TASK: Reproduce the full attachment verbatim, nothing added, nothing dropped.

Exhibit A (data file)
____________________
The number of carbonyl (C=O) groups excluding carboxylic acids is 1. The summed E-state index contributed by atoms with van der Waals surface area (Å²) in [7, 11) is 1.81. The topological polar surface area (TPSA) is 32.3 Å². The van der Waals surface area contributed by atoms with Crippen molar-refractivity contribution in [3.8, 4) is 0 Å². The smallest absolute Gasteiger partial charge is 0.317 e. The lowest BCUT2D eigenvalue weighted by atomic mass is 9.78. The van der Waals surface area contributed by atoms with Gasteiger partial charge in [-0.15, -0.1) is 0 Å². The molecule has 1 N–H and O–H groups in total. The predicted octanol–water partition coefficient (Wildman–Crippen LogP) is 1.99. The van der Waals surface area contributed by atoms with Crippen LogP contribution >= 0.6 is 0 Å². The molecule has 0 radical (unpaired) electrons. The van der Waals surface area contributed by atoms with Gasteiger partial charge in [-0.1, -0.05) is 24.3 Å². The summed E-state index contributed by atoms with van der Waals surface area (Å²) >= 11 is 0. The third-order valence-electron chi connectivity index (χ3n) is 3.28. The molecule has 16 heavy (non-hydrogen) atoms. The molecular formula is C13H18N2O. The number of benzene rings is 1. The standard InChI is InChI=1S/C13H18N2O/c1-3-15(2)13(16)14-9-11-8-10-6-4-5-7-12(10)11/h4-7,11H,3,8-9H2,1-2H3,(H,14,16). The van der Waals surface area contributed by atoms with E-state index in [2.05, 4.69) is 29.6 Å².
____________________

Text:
The number of carbonyl (C=O) groups excluding carboxylic acids is 1. The summed E-state index contributed by atoms with van der Waals surface area (Å²) in [7, 11) is 1.81. The topological polar surface area (TPSA) is 32.3 Å². The van der Waals surface area contributed by atoms with Crippen molar-refractivity contribution in [3.8, 4) is 0 Å². The smallest absolute Gasteiger partial charge is 0.317 e. The lowest BCUT2D eigenvalue weighted by atomic mass is 9.78. The van der Waals surface area contributed by atoms with Gasteiger partial charge in [-0.15, -0.1) is 0 Å². The molecule has 1 N–H and O–H groups in total. The predicted octanol–water partition coefficient (Wildman–Crippen LogP) is 1.99. The van der Waals surface area contributed by atoms with Crippen LogP contribution >= 0.6 is 0 Å². The molecule has 0 radical (unpaired) electrons. The van der Waals surface area contributed by atoms with Gasteiger partial charge in [-0.1, -0.05) is 24.3 Å². The summed E-state index contributed by atoms with van der Waals surface area (Å²) >= 11 is 0. The third-order valence-electron chi connectivity index (χ3n) is 3.28. The molecule has 16 heavy (non-hydrogen) atoms. The molecular formula is C13H18N2O. The number of benzene rings is 1. The standard InChI is InChI=1S/C13H18N2O/c1-3-15(2)13(16)14-9-11-8-10-6-4-5-7-12(10)11/h4-7,11H,3,8-9H2,1-2H3,(H,14,16). The van der Waals surface area contributed by atoms with E-state index in [2.05, 4.69) is 29.6 Å².